Prominent General Litigation Attorneys

What is the difference between mergers and consolidations?

Once you have made the decision to join your business with another business, under Ohio law you are legally able to combine two or more entities into a single entity. Yet you still have a choice to make, and one of those choices is whether or not to undertake a merger or a consolidation. But what is the difference between a merger and a consolidation, and why choose one over the other?

Per the Ohio Secretary of State, a merger is when one or more business entities merge into a single surviving entity. For example, if you have Company A, Company B, and Company C, and Companies B and C merge into Company A, then Company A continues to exist with Companies B and C as a part of it. During a merger, essentially other corporate entities become a part of an existing entity. This can be useful for smaller companies merging into larger companies that have greater brand recognition and market traction.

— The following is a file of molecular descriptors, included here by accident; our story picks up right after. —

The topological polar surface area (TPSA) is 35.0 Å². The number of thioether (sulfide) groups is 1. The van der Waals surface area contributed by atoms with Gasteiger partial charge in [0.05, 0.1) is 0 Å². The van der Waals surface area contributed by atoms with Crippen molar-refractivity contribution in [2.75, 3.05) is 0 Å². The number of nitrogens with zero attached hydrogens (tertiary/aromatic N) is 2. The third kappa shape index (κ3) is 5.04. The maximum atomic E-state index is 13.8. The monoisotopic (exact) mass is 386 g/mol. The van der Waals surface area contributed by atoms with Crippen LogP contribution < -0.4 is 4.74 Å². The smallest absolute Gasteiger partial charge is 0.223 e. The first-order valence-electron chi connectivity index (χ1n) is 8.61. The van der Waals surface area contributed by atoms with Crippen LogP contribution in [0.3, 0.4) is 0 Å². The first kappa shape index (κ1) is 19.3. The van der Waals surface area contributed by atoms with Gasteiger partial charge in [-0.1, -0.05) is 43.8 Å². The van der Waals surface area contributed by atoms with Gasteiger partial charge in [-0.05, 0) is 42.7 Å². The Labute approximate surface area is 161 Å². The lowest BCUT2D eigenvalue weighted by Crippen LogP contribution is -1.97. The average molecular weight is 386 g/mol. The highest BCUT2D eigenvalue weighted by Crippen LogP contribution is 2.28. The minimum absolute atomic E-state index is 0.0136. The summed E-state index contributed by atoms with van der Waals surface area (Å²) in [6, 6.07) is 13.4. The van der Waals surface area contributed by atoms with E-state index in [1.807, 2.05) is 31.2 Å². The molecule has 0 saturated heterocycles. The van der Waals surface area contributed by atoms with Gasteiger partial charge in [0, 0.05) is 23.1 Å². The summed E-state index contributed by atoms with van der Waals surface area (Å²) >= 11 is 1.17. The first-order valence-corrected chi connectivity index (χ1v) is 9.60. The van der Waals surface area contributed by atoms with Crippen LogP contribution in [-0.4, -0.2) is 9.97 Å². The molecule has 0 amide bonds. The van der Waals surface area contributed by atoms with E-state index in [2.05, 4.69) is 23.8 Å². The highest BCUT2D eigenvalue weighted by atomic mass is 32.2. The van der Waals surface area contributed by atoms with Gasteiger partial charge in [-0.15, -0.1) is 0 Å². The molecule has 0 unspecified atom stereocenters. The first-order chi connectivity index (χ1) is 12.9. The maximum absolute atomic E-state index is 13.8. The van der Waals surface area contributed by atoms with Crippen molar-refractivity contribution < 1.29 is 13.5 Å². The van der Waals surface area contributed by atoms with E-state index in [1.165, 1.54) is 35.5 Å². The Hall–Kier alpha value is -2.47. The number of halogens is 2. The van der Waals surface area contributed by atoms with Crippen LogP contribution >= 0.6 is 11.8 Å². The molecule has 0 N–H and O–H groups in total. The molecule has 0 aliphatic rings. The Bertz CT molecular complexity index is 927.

Conversely, a consolidation is when multiple companies join to form a new entity. In this example, when Companies A and B consolidate together, the end result is a new operating entity, Company C. This can be useful when seeking brand differentiation from former entities, or starting anew with a brand refresh based on past reputation. It can also be useful if attempting to leverage the market capital of both brands by forming a new hybrid entity.

This has been an informational blog post meant only for reference purposes. It does not stand as a substitute for legal advice.